Calgary’s Bridgeland Place affordable housing complex to be decommissioned

The City of Calgary and the Calgary Housing Company have decided to decommission the Bridgeland Place affordable housing complex and will work to find new homes for its 330 residents. Global News

The City of Calgary will be looking for new homes for the residents of 210 affordable housing units over the next two years, as officials have decided to decommission the Bridgeland Place housing complex.

The ailing building is fraught with problems, including heating issues, water supply interruptions and high operational costs, the city said Monday. It also needs significant renovations that wouldn’t be possible without significant interruptions to residents’ daily lives.

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“This is an extremely difficult decision,” Mayor Naheed Nenshi said in a news release.

“Bridgeland Place has been home to so many people for so many generations. However, we owe it to all of our tenants to provide a decent home, a place of dignity and a platform for the future.

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“We can’t do that in this building without severely impacting people’s lives. But our commitment is unwavering. We will work with every tenant to find them a home that fits their needs, and to move in a dignified way.”

The city said the gradual closure of the housing complex will take place over the span of two years, and officials will work one-on-one with the tenants to ensure they find another affordable home that works for them. There are currently 330 people living in the building’s 210 units.

The city, along with the Calgary Housing Company, said it will also work with residents to help manage any stress, anxiety and inconveniences they encounter along the way. All tenants, and the daycare, have been notified about the decision.

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The city and CHC have been planning for the anticipated closure of Bridgeland Place, and have been managing vacancies at other affordable housing locations, keeping homes and units empty after tenants moved out.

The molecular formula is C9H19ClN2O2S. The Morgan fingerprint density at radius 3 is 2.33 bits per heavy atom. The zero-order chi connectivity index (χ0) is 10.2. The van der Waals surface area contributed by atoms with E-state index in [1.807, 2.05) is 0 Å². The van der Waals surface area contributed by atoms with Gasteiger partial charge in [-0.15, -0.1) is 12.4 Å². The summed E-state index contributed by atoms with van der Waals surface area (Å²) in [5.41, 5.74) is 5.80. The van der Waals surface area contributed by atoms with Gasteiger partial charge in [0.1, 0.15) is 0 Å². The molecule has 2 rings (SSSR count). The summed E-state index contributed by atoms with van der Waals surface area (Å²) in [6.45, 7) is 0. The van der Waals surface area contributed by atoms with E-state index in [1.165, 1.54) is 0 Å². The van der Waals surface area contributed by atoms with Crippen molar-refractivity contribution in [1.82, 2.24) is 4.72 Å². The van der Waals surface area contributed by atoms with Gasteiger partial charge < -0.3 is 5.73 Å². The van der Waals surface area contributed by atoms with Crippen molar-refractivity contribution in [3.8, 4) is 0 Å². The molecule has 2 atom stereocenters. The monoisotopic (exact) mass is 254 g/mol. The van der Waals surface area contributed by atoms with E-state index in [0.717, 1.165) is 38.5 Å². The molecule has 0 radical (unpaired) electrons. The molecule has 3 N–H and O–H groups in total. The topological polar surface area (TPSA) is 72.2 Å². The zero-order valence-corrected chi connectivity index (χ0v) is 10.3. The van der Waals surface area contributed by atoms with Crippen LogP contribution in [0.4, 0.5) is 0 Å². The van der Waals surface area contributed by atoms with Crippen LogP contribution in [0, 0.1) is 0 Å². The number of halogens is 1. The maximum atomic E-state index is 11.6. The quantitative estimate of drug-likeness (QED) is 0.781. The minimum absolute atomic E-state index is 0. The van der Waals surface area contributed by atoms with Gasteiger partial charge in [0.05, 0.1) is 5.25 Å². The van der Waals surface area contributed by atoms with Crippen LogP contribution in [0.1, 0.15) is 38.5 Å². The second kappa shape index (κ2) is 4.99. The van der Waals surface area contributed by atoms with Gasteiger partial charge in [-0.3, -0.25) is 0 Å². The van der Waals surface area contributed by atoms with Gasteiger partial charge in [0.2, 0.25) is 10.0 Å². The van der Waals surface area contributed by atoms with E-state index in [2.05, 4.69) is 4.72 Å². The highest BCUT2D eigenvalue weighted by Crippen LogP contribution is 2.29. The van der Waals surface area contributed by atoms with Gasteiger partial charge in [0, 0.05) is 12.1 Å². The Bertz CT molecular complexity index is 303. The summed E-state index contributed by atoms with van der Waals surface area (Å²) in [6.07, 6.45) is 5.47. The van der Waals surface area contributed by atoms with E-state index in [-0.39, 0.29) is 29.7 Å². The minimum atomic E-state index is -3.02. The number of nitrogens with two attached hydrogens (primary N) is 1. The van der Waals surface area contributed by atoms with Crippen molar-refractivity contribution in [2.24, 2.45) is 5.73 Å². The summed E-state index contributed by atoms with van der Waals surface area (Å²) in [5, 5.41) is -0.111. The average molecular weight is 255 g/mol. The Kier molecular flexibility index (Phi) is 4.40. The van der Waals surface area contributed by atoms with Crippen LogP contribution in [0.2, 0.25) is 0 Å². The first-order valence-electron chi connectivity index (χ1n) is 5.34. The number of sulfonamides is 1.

“Tenants will be our main priority through this closure,” CHC board chair and city Councillor Druh Farrell said.

“We’ll be working hard to alleviate the disruption this will cause and to support them into other housing options. As we do that, we’ll also take our time to look at all of the options before a decision is made as to what the future holds for this building.”

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A feasibility study will be done to determine what will be done with the building once everyone has moved out, as well as how to replace the more than 200 affordable homes lost in the process. Recommendations are expected to be delivered to city council by some time in 2022.

The city said it’s working to grow the overall supply of affordable housing options in Calgary, as its facing a “significant shortage” of units and homes.

Officials with the city said the CHC currently has a waiting list for affordable housing units like the ones at Bridgeland Place, and therefore has “very low vacancy for these properties.” However, they didn’t give a figure for how low.

“The turnover of the units in social housing properties has been as high as 20 per cent but has recently declined due to the impacts of COVID(-19),” the city said.

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The city said it couldn’t speak to the vacancy rate that other housing providers, like non-profit organizations, are experiencing.

Nenshi said the COVID-19 pandemic has presented an opportunity to look at social housing in a “new way,” and played a part in the city’s advocacy for the Rapid Housing Initiative, which will bring 176 affordable housing units to the city thanks to federal funds.

However, Nenshi said none of the 11 non-profit proposals submitted for the initiative were approved.

“While there are a number of reasons for it, there really is a chance for us to strengthen our ask for Calgary and for our non-profit affordable housing providers for the next round of funding, which we anticipate will be announced in the April 19 federal budget,” he said.

Both Nenshi and Farrell said part of the problem with maintenance of the city’s affordable housing is that many of the properties are owned by the province and managed by the CHC, which leads to inconsistencies with upkeep. In the case of Bridgeland Place though, the building is owned by the city.

Nenshi called on the province to give comparable money to affordable housing as it does to emergency shelters.


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